Derek Chauvin is guilty. What about the system that created him?
How many bad apples need to fall before we start to question the tree?
On Tuesday, Derek Chauvin was found guilty of murdering George Floyd. It took 9 minutes and 29 seconds of agonizing video—Floyd saying “I can’t breathe” more than 20 times—to secure the verdict. Chauvin’s disregard for Floyd’s life was so heinous, so barbaric that it was impossible to deny.
It takes a particular kind of dehumanization to kill someone like that. Even then, the outcome of the trial was never certain. Consider the odds that the prosecutors were up against: Police murder over 1000 people a year. The victims are disproportionately likely to be Black. Only 1-2% of the killers are ever prosecuted. And since 2005 only seven have ever been convicted.
Just a few minutes before Judge Peter A. Cahill read out the historic verdicts in the trial of Derek Chauvin, shots rang out of a policeman’s gun in Columbus, Ohio. Ma’Khia Bryant, a Black child, was killed.
According to her family, Ma’Khia Bryant called the police after she was threatened by a group of teens. In self-defense, she wielded a knife. Rather than de-escalate the fight, the responding officer shot her four times.
Columbus officials are already trying to spin the story. With unprecedented speed, they released body cam footage they claim should exonerate the officer. It shows Ma’Khia with a knife. It’s devastating that this bears repeating so soon after the release of footage showing Adam Toledo’s murder, but a weapon doesn’t excuse police from killing a child. It also raises a question: since when did breaking up a fight between teen girls—knife or no knife—require four gunshots?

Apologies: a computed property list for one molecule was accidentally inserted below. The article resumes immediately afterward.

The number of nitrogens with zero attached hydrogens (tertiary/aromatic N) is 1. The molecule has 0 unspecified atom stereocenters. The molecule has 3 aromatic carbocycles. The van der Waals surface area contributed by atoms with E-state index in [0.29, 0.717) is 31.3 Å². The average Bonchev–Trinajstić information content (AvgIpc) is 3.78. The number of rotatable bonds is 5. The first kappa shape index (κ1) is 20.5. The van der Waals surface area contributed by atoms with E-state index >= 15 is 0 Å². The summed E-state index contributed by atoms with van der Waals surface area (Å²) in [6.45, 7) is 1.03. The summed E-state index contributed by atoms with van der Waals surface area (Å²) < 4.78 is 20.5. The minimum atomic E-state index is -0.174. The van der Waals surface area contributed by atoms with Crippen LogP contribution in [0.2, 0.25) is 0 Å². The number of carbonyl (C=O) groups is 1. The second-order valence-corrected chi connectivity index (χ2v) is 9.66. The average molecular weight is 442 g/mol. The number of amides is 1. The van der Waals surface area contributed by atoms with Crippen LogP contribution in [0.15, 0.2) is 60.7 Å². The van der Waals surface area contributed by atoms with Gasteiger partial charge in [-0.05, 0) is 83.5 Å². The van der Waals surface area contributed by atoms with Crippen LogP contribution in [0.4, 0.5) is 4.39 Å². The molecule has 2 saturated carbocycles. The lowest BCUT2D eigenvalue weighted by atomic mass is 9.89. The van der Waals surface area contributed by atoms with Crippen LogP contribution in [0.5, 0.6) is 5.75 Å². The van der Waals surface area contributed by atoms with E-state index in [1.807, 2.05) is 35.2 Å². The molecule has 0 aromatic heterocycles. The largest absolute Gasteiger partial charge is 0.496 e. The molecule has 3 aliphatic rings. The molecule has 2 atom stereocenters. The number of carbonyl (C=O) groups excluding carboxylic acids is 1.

This was Columbus’s interim police chief after the murder: "This is a tragic incident for all involved, but especially for the family of the female.” Not the girl. Not even the young woman. The female. People don’t usually refer to other people that way. Unless they don’t see them as human at all.
All of this should remind us that Derek Chauvin wasn’t a bad apple. He was the logical fruit of a corrupted tree.
Because of the work of activists and organizers in the wake of Floyd’s murder, America has started to look differently upon America’s law enforcement enterprise. But the fact that Chauvin’s verdict is the high-water mark for accountability following police murder should remind us that we have yet to achieve any true justice.
In that respect, the Chauvin verdict cannot be the end of America’s reckoning with systemic racism and police brutality—it must be the beginning. Derek Chauvin was found guilty for his murder of George Floyd. But are we, as a country, willing to prosecute the criminal legal system that recruited him, trained him, and taught him to dehumanize? Until then, we are mistaking holding one man accountable for bringing a whole system to justice.